Massachusetts Hospital Improves Medication Reconciliation With AHRQ Toolkit
After participating in AHRQ-sponsored learning sessions and provider support calls, Masspro, the Massachusetts Quality Improvement Organization (QIO), worked with New England Rehabilitation Hospital in Woburn, Massachusetts, to improve its medication reconciliation process.
Between January and November 2011, AHRQ partnered with six State QIOs to focus on implementation of the AHRQ-funded toolkit, Medications at Transitions and Clinical Handoffs (MATCH). Kristine Gleason, RPh, of Northwestern Memorial Hospital, developed the MATCH toolkit and presented information during onsite learning sessions and provided expert support during calls with hospital staff. These events were part of a QIO Learning Network established through an AHRQ Knowledge Transfer project.
The MATCH toolkit's goal is to decrease the number of patients receiving potentially conflicting medications when they leave the hospital or transfer to different care settings. The toolkit provides clear instructions on creating flowcharts to avoid gaps in reconciling medication; identifying roles and responsibilities for medication reconciliation; collecting data to measure progress; and assisting in the design and implementation of a single, shared medication history called the "One Source of Truth." MATCH is designed to assist clinicians in all types of health care organizations—including hospitals and outpatient settings—and is compatible with both paper-based and electronic medical records.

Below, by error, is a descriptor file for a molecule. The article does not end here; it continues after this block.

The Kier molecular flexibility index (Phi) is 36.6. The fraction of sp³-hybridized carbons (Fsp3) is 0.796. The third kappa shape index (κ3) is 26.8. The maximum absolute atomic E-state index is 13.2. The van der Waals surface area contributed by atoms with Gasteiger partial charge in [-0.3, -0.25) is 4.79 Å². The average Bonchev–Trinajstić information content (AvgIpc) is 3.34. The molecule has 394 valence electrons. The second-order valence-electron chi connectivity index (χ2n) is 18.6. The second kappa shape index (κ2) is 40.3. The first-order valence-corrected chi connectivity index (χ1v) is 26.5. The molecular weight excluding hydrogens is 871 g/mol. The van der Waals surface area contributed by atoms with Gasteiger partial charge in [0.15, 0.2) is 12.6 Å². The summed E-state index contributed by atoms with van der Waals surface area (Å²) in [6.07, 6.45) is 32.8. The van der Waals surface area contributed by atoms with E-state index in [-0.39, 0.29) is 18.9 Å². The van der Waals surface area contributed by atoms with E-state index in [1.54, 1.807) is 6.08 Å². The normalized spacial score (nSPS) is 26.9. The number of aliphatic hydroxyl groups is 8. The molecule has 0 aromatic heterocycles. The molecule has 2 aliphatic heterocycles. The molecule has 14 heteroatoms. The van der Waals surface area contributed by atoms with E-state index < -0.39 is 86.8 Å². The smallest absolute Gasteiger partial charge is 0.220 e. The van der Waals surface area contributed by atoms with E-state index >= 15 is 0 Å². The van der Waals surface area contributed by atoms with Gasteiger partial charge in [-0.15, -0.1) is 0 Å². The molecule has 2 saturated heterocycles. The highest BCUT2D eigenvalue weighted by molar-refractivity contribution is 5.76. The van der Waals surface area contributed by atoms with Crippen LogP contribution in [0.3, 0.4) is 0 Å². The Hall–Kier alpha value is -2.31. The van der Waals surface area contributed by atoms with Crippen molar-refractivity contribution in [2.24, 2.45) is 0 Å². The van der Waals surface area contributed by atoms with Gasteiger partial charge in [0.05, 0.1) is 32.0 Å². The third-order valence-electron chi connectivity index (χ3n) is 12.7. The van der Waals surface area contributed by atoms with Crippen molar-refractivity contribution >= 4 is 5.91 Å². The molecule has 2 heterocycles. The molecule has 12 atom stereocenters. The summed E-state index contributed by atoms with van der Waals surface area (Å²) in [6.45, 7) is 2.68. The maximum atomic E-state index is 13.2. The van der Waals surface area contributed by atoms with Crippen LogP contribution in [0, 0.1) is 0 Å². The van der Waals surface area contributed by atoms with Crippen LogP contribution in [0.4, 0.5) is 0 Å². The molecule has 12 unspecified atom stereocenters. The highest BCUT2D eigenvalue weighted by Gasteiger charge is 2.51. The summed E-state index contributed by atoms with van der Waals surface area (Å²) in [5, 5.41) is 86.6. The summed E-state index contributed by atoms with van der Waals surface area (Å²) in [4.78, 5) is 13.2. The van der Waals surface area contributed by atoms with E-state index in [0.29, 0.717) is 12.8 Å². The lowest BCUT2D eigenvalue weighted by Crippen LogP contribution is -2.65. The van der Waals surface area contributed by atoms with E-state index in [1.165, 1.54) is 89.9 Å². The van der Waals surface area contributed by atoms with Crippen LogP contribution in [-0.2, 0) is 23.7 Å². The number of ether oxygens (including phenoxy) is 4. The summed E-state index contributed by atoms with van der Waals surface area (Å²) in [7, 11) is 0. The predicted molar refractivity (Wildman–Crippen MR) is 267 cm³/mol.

New England Rehabilitation Hospital improved its "One Source of Truth" document to make sure it included home medications that patients were expected to continue after they were admitted to the hospital. Using MATCH tools, the hospital redefined the responsibilities of all disciplines involved in the medication reconciliation process, eliminating redundant tasks and improving the efficiency and accuracy of medication reconciliation. Specifically, the pharmacist now focuses on the tasks of obtaining and documenting a medication history, identifying discrepancies, and alerting physicians that the discrepancies need to be resolved.
"Placing pharmacy at the front end of the admission process has decreased problems with medication reconciliation," says Nicola Pyburn, RPh, MBA, Pharmacy Supervisor. "Pharmacists use their expertise to review orders from the acute care hospital; identify concerns about any missing medications, dosages, duplication, scheduling, interactions, allergies, and routes of administration; and bring these concerns to the attention of the ordering physician for reconciliation before errors reach the patient."
Impact Case Studies and Knowledge Transfer Case Studies: Patient Safety, 2012. March 2012. Agency for Healthcare Research and Quality, Rockville, MD.